A seacock is a critical safety device. It should be properly maintained according to the manufacturer's instructions!
The information presented here is not a recommendation! These are my observations and methods that worked for me. I started by following the manufacturer's instructions and continued investigating until I found the sources of the problems causing my seacocks to not work the way I wanted.
My 2000 Searay 380DA now has six seacocks. These are all Apollo Conbraco
hull-mounted using the thru-hull and the flange attached to cored sections of the hull. These are attached w/ large self-tapping screws and washers.
My boat has two 1¼" valves for the engines, two 3/4" valves for the gen and the A/C, a 1½" valve for the macerator and a 1" valve I added for the bow raw water washdown.
These all worked okay. I'd lube these and actuate these but they never worked great and more lube / actuation never changed the operating characteristics.
The manufacturer was contacted to request their recommended service procedure. They suggested no lube. I pressed them for acceptable lube options and they finally stated a silicone lube is safe, but never WD-40.
The silicone lube was tried, but the lever movement remained about the same.
When the boat was out of the water I disassembled the output nipple, the drain plug and the lever mechanism.
All of the valves had one problem. Some had a second problem.
On all valves, the lever mechanism needed service. Once the lever is removed, the actuating rod and the rod retention nut is exposed. When I removed the retention nut, the two nylon washers and the actuating rod, I found crud on all three parts. Some had crud on the nut.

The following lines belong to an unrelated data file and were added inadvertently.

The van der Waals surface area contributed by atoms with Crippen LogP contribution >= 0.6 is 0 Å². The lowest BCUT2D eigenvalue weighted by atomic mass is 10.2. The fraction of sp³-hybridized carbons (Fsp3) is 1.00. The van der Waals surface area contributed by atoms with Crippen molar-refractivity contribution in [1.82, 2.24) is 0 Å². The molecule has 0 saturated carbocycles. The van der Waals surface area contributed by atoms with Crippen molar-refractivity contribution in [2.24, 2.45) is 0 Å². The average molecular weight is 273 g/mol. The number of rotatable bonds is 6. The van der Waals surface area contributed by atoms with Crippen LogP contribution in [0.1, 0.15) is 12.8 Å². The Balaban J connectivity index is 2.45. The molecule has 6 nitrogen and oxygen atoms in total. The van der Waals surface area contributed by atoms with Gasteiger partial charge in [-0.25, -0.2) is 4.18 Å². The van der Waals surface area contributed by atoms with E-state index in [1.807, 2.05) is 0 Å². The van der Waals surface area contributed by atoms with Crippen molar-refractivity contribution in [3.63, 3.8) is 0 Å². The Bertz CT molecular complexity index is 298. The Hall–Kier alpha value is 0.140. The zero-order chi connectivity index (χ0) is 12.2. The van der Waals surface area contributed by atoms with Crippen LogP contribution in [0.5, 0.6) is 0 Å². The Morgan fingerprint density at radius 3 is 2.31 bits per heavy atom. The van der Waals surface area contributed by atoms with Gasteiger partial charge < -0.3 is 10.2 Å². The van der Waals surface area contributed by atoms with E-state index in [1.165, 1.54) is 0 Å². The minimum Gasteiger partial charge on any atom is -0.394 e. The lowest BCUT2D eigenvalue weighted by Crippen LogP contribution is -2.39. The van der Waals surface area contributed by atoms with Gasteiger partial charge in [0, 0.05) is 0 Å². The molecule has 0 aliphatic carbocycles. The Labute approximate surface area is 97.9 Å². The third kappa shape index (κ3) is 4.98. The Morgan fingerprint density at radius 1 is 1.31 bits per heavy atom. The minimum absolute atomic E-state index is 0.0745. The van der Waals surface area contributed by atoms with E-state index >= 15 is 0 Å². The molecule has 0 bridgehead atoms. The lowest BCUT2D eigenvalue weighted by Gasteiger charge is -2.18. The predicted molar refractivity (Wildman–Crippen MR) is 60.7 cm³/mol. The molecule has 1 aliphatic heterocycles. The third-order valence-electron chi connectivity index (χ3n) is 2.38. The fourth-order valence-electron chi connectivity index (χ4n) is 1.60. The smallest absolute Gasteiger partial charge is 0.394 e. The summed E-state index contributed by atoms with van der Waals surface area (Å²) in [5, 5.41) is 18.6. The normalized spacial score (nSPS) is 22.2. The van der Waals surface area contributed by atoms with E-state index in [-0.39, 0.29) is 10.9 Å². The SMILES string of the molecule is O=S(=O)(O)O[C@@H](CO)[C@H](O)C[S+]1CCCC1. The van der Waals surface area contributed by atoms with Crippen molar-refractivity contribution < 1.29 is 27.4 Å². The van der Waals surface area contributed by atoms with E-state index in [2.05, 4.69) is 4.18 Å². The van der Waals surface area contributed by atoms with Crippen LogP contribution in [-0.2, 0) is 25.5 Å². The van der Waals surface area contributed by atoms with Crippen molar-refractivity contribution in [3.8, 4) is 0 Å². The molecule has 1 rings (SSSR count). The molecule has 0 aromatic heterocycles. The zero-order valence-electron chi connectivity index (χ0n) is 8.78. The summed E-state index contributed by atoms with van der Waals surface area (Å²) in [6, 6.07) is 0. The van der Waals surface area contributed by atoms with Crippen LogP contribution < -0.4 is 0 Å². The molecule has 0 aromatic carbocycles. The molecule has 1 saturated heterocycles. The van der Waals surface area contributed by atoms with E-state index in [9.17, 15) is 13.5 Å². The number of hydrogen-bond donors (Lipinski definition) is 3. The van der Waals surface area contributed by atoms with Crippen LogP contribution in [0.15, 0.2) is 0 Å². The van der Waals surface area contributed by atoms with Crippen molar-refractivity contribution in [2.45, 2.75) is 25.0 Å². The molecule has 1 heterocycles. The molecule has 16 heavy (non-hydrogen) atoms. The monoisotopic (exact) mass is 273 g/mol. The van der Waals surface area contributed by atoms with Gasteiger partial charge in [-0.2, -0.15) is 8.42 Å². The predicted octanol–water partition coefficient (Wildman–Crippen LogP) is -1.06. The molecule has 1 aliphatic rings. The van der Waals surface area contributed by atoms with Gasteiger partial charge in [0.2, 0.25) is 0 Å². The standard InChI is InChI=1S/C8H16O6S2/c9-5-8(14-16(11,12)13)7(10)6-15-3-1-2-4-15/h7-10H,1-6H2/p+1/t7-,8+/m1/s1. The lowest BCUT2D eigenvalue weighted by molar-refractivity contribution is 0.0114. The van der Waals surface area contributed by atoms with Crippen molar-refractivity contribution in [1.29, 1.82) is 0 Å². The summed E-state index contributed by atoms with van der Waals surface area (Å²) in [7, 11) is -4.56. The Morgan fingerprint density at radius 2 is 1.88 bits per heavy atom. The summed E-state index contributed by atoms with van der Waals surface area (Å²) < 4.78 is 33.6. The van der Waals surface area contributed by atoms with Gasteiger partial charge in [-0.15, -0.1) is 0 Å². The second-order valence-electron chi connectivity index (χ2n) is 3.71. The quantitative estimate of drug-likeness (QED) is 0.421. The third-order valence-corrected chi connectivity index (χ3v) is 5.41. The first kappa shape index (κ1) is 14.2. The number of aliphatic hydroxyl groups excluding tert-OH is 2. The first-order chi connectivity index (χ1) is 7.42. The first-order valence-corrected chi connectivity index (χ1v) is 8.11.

Those parts were cleaned of crud w/ methods that could not damage the surfaces.
At assembly, those three parts were lubricated w/ Mobil XHP222
marine grease that I purchased from McMaster-Carr
. This is a great product and is now always aboard my boat. I use this lots.
These parts were all reassembled in the same orientation. This is important!
The retention nut was snugged and not over-tightened. If the nut is too tight, then the valve will be difficult to move.
On two seacocks, an examination of the stainless ball revealed a small lip that prevented full motion travel. I used the marine grease and my fingernail to remove that lip crud from the stainless.
The ball was lubed by hand onto that sphere w/ that Mobil marine grease. I also filled the drain w/ grease.
With the handle off I performed many 360° rotations of the ball / actuation rod. I pushed grease into the drain by hand periodically.
I would never use a grease gun onto a fitting at the drain, because high-pressure grease could cut the spherical ball seal.
Now, every seacock has a very easy / smooth motion. They have the feel of a silent light switch.
It should be possible to remove the retention nut / actuation rod while floating, but I don't know.